Law is the set of rules that govern the conduct of human beings. These rules are enforceable by governments and social institutions. The practice of law can be regarded as a science, an art, or a combination of both. For example, a state may make laws, while a private individual may make a legally binding contract or arbitrate a dispute.
The concept of law has evolved over time and is a central aspect of our society. It shapes economics, politics, history, and society. It serves as a means of settling disputes and protecting citizens from abuses of power. Despite the evolution of our legal system, there are some essential elements that make up law:
The Rule of Law aims to create a relatively stable set of norms and laws that are publicly recognized. This requires that laws are both proactive and publicly disclosed. And it requires that laws be promulgated well in advance. This ensures that all citizens have access to the law. Furthermore, the Rule of Law aims to ensure that all laws are public and that individuals are obligated to follow them.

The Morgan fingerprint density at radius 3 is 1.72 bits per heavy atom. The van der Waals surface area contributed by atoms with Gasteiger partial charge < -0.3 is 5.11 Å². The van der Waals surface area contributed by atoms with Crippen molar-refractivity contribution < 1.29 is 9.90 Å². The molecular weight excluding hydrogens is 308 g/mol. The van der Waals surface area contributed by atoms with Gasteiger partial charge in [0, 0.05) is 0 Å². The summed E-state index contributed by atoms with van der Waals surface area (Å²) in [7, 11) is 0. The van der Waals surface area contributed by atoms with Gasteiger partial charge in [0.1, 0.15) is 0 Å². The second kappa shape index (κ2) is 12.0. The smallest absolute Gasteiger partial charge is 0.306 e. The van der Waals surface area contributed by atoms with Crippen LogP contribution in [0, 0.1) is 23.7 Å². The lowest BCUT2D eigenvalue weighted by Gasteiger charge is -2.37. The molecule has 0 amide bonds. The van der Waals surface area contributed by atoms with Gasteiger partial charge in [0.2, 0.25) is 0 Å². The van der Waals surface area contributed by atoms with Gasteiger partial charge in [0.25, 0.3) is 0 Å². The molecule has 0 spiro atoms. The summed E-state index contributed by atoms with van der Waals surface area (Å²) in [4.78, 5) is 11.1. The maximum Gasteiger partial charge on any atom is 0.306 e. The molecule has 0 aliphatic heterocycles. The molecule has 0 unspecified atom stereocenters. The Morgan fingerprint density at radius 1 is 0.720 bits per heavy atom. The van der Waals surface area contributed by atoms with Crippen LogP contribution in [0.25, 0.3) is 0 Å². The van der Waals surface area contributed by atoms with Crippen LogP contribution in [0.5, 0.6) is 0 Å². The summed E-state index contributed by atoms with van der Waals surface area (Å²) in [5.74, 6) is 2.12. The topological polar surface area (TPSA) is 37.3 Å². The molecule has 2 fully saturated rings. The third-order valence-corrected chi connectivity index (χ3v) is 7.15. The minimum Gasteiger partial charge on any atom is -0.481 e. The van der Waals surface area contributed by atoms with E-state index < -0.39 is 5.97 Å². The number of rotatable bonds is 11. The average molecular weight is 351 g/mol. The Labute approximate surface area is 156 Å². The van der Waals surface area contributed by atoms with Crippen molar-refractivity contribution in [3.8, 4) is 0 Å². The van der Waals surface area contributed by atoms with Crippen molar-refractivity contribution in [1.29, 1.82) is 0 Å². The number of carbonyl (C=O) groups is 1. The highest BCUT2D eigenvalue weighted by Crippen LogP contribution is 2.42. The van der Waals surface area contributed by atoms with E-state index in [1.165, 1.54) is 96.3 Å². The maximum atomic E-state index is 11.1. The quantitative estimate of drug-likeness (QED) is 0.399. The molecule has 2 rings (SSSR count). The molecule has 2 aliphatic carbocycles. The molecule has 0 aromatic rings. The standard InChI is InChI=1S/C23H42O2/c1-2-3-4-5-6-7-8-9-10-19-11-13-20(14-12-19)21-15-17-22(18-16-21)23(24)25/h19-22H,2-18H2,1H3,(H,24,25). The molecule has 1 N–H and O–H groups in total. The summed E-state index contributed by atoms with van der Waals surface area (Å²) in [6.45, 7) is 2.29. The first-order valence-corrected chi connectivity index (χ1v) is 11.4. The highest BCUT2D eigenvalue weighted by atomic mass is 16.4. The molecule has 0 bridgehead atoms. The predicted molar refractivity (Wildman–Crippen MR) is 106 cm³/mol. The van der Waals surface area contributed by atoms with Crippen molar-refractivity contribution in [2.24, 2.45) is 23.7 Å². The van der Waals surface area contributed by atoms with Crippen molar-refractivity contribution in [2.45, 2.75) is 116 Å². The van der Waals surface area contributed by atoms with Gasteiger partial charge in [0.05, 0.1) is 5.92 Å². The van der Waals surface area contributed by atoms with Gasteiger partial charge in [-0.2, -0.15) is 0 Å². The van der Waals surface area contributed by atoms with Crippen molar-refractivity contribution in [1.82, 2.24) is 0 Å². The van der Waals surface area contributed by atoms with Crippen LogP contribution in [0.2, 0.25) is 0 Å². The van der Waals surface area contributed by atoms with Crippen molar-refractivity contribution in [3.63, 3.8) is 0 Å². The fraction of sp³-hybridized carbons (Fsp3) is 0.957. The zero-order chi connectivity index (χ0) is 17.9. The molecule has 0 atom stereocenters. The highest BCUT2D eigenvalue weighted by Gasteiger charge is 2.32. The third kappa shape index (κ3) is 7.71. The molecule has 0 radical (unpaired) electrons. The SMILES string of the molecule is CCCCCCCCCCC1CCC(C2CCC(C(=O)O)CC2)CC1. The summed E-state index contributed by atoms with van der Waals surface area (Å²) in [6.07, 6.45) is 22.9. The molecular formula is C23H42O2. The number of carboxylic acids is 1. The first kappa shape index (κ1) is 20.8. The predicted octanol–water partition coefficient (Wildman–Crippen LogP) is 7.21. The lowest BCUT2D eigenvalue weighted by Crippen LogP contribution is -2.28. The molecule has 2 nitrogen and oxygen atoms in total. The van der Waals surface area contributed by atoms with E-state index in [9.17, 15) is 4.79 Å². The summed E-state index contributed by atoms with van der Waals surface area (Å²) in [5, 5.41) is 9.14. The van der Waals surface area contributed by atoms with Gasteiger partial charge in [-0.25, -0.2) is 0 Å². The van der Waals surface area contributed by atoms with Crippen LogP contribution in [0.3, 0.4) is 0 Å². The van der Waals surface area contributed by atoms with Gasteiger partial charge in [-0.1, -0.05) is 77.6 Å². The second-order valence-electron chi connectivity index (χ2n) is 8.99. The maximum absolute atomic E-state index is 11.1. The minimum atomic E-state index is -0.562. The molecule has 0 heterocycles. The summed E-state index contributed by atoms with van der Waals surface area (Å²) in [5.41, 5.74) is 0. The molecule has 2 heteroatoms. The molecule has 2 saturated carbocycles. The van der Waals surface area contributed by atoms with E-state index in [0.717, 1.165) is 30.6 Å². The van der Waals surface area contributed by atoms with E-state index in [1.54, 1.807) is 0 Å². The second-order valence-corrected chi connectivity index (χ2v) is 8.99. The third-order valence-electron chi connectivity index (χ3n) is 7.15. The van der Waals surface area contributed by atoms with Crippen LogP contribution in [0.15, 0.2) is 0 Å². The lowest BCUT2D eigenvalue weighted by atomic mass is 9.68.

Hayek also sought to distinguish the rule of law from the rule of legislation, and argued that the former is less creative and more subject to deliberate control. Hayek further explained that the two kinds of law are not mutually exclusive. The difference between them is in the way these rules are framed.